Apple CEO Tim Cook just left the stage at the company’s WorldWide Developer Conference down in San Francisco. Apple used the WWDC keynote to unveil the next version of its mobile operating system, iOS 6, and announced plans to release Mountain Lion, the next version of Mac OS X, next month as a $19.99 upgrade.
That timing of the Mountain Lion release puts an interesting twist into the longstanding competition between Apple and Microsoft, which is expected to release Windows 8 in the coming months. Apple is focusing on steady improvements in Mountain Lion, such as Twitter and Facebook integration and a new Notification Center for OS X and app alerts.
Microsoft, in contrast, will be asking users to learn a new user interface with Windows 8, as the company seeks to make its operating system work across tablets and traditional personal computers. The Redmond company issued the Windows 8 Release Preview at the end of last month but hasn’t yet given an official release date.
In the realm of video games, Apple will be trying its own hand at something that Microsoft has attempted in the past. The company is bringing Game Center from iOS to OS X with the Mountain Lion release, promising multiplayer gaming across its computers and devices, including iPhone and iPad.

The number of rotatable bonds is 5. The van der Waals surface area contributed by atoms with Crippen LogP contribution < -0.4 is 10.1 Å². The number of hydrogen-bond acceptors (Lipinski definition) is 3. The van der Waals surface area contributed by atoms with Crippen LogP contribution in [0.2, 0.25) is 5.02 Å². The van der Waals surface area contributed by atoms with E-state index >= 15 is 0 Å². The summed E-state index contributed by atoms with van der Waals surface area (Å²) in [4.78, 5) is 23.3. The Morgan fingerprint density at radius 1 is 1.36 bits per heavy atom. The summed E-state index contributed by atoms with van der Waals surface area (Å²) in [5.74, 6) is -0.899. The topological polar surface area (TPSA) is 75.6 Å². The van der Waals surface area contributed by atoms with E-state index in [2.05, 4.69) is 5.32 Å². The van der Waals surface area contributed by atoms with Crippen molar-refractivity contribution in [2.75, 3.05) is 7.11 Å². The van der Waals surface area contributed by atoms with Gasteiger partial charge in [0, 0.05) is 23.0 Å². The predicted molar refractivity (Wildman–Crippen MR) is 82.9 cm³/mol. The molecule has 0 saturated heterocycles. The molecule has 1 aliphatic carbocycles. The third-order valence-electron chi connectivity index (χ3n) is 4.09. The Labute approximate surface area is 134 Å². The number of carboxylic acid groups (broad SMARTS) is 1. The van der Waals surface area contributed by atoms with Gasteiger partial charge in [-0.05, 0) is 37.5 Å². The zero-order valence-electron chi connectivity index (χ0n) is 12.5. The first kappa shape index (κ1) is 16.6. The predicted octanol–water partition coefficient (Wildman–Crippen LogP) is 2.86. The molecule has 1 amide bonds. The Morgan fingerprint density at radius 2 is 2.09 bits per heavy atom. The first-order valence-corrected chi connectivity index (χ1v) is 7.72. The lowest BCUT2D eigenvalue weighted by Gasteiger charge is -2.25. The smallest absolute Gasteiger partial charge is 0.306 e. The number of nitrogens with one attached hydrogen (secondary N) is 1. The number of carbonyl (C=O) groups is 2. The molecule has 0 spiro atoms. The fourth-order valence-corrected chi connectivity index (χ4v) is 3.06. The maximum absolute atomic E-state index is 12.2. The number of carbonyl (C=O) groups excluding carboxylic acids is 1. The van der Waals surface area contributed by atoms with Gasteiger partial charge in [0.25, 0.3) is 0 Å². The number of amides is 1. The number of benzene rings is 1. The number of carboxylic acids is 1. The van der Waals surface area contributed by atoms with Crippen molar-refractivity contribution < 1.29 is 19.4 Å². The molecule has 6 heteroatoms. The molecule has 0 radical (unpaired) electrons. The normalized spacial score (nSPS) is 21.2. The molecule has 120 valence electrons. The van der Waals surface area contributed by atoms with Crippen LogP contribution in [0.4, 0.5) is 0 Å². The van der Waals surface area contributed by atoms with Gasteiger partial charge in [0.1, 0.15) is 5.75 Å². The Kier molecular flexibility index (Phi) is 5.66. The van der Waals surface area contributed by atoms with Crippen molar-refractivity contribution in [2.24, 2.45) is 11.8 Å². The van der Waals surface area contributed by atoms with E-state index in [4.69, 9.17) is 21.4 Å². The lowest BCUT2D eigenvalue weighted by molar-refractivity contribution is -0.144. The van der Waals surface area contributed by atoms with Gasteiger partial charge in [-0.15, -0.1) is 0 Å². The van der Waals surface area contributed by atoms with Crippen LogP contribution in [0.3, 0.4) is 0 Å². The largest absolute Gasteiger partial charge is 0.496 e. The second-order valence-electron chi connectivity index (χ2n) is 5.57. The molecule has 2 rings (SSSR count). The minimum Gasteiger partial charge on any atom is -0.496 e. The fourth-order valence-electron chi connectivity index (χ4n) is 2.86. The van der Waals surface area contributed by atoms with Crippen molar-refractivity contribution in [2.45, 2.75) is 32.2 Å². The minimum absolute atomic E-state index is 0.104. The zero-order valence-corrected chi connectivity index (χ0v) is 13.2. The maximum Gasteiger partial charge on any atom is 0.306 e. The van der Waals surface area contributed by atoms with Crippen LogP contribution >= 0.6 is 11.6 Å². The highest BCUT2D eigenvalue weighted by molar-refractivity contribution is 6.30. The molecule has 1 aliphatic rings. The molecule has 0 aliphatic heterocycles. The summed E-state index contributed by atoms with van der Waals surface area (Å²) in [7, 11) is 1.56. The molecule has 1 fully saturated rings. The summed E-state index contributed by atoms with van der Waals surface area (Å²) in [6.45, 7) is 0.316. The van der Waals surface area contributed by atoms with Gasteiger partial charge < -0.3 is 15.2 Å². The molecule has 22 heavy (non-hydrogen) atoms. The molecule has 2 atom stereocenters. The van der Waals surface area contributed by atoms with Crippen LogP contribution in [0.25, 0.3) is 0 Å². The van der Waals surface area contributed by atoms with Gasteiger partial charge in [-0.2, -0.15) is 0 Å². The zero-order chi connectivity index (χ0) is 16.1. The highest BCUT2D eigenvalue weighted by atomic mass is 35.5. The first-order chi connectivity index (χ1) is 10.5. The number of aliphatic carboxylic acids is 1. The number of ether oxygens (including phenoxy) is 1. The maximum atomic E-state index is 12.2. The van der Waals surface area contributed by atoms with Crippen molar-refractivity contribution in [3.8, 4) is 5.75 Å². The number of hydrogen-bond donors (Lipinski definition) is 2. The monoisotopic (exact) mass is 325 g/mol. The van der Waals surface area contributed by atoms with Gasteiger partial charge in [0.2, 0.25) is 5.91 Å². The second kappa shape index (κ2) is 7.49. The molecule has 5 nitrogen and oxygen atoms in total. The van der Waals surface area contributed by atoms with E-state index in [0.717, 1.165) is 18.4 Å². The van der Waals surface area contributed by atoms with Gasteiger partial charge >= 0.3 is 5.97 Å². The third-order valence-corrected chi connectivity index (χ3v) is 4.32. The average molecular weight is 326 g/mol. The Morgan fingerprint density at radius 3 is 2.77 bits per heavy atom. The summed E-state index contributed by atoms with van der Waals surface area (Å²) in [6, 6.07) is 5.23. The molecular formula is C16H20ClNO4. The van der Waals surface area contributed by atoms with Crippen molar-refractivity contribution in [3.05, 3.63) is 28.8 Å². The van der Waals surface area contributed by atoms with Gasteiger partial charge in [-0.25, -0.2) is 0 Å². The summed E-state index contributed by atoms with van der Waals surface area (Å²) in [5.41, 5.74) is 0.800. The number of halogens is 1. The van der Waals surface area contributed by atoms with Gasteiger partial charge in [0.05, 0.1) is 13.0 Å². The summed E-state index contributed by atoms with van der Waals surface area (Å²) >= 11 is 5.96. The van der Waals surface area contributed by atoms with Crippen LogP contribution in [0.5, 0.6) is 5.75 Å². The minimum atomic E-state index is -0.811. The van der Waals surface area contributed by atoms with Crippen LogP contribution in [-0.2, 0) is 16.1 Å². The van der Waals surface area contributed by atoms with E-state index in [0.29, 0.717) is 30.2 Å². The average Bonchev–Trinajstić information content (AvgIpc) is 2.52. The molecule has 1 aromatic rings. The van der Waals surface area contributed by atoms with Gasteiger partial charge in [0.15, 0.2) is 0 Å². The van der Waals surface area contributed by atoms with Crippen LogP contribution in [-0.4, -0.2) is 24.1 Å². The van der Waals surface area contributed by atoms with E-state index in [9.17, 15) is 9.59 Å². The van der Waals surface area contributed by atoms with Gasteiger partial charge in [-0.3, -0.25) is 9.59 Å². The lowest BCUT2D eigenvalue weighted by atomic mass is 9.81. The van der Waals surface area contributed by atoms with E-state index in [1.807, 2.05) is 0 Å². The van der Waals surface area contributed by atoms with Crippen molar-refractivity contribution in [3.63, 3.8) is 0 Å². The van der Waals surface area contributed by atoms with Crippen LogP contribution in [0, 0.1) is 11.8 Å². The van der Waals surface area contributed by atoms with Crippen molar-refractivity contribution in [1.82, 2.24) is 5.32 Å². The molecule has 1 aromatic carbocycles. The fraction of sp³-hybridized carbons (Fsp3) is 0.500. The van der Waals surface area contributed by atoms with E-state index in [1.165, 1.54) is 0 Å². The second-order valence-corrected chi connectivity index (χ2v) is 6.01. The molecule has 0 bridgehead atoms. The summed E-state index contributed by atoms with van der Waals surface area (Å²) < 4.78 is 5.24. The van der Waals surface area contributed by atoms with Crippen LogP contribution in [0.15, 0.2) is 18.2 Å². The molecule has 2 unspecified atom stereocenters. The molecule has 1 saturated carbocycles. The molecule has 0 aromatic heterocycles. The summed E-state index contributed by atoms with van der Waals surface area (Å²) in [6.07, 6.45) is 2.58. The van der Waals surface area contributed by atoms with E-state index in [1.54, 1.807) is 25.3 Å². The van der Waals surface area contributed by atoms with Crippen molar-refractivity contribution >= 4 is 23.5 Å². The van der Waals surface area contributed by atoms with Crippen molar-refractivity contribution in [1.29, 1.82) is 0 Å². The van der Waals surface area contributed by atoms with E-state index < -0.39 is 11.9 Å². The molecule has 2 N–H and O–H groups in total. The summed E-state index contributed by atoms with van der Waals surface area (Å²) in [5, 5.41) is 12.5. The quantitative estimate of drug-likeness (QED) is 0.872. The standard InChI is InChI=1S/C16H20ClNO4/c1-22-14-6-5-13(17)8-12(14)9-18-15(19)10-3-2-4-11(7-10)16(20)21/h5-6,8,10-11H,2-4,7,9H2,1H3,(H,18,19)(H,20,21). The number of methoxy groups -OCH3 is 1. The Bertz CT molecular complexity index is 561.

The company says Facebook integration will be added in a future software update to Mountain Lion. Here are the details from Apple’s news release.
“With built-in support for Facebook, you can post photos, links and comments with locations right from your apps. Once you’ve signed in, your Facebook friends automatically appear in Contacts with their profile photos. Your Facebook notifications work with Notification Center in Mountain Lion, and you can even update your Facebook status from within Notification Center.”
Apple also unveiled an overhauled MacBook Pro lineup, making the notebooks thinner and adding retina displays — but targeting them to the high end of the market, starting at $2,199 for one with a 15.4-inch screen.
New features in iOS 6 include deep Facebook integration; a custom-built 3D mapping solution; commitments from major automakers to put Siri buttons on steering wheels; a new “Passbook” app for quickly accessing boarding passes and tickets; and smaller touches such as the ability to quickly respond to incoming calls with preset messages.
The new Apple mapping application marks a break from Google Maps, used in past versions of iOS. It comes with turn-by-turn directions and a flyover feature based on 3D photographic models of major cities.
Apple news releases: